Vampire Digit might not be too scary, but you know what is?
Making payroll mistakes. *gasp*
Payroll is a necessary and recurring task for all businesses with employees. So making mistakes can be detrimental for a lot of reasons:
Taxes. You can get loads of fees piled on if you report your payroll taxes incorrectly. Even though the IRS (or CRA) might let it slide the first time, the last thing you need is to waste your money on expenses that could’ve been avoided.
Disgruntled employees. Payroll primarily has to do with people’s paychecks. And messing with people’s paychecks can start an angry mob. Yikes.
Wasted time. Mistakes cost a lot of time to fix. Time that you could’ve spent on doing something far more important.
Don’t let payroll be the cause of your nightmares. Year-end is just around the corner (spooky!), so we’ve outlined 3 common payroll mistakes so you can prevent them like a pro.
1. Classifying your employees and contractors incorrectly
Believe it or not, there’s a pretty big difference between employees and contractors. And getting them mixed up has a hefty price tag.
The biggest difference is the amount of taxes you’ll pay and withhold. When hiring a contractor, you don’t have to withhold their provincial/state and federal taxes as their employer (because they are expected to pay those taxes themselves as a self-employed individual).
That seems like a huge perk, and it is – that’s less hassle for you to handle, and you can focus on the fine print in the contract instead.
But don’t be fooled.
If you accidentally classify an employee as a contractor, you’re in for some issues. Not only do you now have to pay back taxes to make up for your mistakes, but you also have to dish out things like overtime (when applicable), worker’s compensation (in the case of injury), and a slew of other penalties and interest.
Not fun, and ultimately, not necessary!
So, instead of waiting to be hit with fees to know you classified incorrectly, take the time to make sure whether your newest hire is an employee or a contractor. Here’s a guide for Canada and a guide for the US.
2. Missing records for terminated employees
Employees quit (or get fired from) jobs for a variety of reasons.
But no matter the reason for their departure, it’s your duty as an employer to provide their tax documents (and in Canada, also their ROE) for their year-end filing.
Even though the employee isn’t your responsibility anymore, their tax and employment history with you still is.
So if you terminate an employee early in the fiscal year, you can’t forget about them when tax time rolls around!
If you have a payroll software like Wagepoint, those documents will already be saved and handled for you. But if you’re running the show by hand, at least make a note to yourself that the ex-employee still needs to be included when you’re gathering your W-2s or T-4s.
And in Canada, things get a little trickier still with ROEs (Record of Employment). This is a required document containing all employer information so a person can qualify for employment insurance.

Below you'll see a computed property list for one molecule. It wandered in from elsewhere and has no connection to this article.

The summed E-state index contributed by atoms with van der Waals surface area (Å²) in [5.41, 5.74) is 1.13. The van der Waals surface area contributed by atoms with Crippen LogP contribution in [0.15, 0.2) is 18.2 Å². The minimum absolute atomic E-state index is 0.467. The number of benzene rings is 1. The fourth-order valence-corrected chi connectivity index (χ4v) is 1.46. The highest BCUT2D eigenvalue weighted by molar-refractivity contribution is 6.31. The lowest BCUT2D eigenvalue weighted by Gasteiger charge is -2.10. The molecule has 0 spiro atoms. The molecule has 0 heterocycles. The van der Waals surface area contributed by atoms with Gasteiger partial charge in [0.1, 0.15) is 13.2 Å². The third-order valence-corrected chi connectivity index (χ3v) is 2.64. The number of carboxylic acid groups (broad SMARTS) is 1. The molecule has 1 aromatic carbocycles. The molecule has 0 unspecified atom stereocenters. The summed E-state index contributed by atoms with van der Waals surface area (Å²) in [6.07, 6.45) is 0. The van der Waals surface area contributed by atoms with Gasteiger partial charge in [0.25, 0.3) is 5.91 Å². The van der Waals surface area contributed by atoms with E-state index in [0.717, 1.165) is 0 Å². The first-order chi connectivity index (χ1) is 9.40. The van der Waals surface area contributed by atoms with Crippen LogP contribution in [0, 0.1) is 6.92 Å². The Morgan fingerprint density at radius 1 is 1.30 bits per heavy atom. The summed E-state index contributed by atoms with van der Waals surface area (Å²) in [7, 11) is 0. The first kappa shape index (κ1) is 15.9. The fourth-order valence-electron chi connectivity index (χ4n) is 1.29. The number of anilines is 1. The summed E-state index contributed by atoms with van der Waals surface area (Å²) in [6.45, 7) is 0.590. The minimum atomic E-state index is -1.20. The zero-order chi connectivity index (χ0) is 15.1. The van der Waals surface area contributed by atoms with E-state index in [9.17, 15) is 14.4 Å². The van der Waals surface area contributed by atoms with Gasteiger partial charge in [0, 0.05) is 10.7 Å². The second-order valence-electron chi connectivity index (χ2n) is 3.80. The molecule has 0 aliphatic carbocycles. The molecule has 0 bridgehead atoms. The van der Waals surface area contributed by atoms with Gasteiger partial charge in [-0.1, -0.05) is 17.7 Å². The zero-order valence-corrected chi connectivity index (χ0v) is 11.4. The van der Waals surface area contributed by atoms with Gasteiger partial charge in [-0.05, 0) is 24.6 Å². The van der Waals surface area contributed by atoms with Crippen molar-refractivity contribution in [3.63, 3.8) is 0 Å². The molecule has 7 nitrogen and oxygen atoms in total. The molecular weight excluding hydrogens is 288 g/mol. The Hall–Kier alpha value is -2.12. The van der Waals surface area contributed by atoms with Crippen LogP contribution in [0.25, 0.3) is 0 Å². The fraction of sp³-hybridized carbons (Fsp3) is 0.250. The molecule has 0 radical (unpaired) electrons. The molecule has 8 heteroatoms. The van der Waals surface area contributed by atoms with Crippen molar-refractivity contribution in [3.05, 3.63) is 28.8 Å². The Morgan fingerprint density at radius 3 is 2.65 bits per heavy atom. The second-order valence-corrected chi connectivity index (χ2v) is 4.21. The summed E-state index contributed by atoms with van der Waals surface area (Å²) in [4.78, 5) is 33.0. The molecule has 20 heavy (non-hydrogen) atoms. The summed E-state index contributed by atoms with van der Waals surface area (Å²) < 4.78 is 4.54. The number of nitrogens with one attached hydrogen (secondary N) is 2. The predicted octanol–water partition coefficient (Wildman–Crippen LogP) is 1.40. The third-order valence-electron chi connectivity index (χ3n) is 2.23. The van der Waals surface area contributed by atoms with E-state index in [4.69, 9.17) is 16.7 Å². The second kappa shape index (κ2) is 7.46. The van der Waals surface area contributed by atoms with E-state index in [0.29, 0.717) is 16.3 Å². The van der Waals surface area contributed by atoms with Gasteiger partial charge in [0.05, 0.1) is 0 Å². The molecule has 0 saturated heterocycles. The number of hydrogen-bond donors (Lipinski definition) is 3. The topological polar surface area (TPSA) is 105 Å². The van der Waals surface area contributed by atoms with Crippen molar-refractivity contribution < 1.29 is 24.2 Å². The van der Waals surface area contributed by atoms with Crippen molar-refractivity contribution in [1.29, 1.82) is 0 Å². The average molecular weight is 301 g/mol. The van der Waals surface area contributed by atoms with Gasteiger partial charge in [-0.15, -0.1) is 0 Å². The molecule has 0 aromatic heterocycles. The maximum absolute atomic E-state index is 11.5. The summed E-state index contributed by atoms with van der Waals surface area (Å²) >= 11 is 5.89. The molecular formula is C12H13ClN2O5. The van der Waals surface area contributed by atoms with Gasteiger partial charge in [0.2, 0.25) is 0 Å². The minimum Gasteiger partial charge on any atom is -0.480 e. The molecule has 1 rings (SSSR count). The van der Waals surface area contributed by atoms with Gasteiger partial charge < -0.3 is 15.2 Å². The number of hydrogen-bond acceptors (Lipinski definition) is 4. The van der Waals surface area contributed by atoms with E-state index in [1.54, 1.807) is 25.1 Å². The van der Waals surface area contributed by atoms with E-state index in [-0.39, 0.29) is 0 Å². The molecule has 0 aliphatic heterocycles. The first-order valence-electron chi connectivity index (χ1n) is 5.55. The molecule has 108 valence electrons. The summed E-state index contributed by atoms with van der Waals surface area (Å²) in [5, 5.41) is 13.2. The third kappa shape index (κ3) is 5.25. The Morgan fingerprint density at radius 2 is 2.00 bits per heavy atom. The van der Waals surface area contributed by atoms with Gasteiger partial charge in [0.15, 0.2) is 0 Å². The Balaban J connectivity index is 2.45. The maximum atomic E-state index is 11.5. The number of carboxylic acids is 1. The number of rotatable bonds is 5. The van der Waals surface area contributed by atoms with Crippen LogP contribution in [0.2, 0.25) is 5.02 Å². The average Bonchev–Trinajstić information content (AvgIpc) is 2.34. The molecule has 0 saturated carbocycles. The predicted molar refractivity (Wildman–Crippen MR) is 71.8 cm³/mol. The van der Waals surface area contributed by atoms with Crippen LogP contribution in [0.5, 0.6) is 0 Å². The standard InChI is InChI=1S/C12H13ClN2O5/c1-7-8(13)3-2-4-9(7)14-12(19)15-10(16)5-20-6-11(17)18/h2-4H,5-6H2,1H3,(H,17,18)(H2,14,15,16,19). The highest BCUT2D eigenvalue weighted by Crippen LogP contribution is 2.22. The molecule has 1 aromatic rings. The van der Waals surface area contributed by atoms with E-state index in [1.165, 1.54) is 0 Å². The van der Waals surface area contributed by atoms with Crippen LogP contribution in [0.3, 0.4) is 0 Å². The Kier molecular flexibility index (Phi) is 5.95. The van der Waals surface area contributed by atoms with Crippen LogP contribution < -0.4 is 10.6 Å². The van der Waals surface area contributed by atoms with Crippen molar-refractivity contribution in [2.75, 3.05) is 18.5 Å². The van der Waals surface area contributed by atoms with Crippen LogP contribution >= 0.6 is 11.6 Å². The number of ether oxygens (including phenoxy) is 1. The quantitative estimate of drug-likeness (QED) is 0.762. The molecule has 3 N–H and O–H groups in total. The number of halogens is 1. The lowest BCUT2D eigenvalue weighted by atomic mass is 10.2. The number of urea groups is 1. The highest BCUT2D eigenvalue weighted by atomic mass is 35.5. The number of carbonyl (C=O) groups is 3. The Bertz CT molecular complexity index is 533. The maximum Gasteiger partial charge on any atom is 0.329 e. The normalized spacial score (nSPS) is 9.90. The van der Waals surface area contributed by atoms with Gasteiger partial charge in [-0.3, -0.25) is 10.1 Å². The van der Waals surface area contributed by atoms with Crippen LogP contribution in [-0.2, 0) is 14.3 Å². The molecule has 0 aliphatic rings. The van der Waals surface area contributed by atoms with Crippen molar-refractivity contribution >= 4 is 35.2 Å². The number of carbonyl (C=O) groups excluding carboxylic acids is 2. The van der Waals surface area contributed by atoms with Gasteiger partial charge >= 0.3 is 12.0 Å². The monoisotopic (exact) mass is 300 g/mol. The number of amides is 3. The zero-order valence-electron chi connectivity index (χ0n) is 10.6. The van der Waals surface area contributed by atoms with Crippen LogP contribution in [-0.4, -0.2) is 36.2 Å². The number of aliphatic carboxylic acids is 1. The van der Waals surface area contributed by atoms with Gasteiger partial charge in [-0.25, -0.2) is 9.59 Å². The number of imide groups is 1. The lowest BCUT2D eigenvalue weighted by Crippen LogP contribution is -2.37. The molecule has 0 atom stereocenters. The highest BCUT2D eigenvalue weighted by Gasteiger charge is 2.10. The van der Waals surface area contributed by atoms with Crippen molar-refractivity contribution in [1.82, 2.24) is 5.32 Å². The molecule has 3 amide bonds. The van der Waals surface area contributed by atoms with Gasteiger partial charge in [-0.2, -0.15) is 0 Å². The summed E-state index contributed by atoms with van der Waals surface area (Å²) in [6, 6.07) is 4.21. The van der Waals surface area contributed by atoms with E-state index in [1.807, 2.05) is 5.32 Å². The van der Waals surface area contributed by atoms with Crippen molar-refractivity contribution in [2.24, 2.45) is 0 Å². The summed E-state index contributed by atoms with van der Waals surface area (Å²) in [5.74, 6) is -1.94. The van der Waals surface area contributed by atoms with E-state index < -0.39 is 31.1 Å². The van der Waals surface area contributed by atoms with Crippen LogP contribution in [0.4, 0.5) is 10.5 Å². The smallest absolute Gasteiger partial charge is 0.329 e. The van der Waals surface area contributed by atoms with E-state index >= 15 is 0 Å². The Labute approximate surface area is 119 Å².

Whether the terminated employee wants to file an insurance claim or not, it’s still required that you provide them the information about their earnings, work hours, and other work history details when they move on from your company.
And if you’re a non-Canadian employer operating in Canada, this applies to you too!
3. Using incorrect tax rates
As tax laws change, so do tax rates.
And if you’re doing payroll yourself, that means you have to pay close attention or risk withholding the incorrect amount of tax from your employees.
That’s right—provincial/state and federal tax rates may have changed, even since the last quarter. Though changes usually happen at the beginning of the year, mid-year changes have happened before.
And if you’re not keeping up, under-withholding can cost you a lot in back taxes and late fees for every. single. employee.
Talk about scary.
Your best bet is to continuously check your country and state’s rates through the federal system when it’s time to file quarterly. Most of the time rate changes will be publicized, but it’s always best to stay informed. Here’s a resource for the US and one for Canada.
But for most of us, trying to sort through tax rates yourself is really confusing. So, if you would rather automate the process we don’t blame you.
Might as well avoid the chance of getting it wrong, right?
Instead of constantly checking tax rates yourself, you can utilize your financial/payroll software to keep track of it as well (and not to toot our own horn here, but Wagepoint automatically adjusts tax rates for each payroll if they change!).
That way, you don’t have to spend time analyzing all the rate information every quarter and you’ll completely avoid any incorrect calculations.
If you’ve already accidentally paid the wrong tax rates, don’t worry too much. You still have a few options to reconcile the balance before year-end.
Scare off payroll issues this holiday season
There’s enough about running a business to be scared of. Don’t make payroll mistakes be one of them.
With a few simple solutions, you’ll breeze through year-end like a bookkeeping wizard.
The advice we share on our blog is intended to be informational. It does not replace the expertise of accredited business professionals.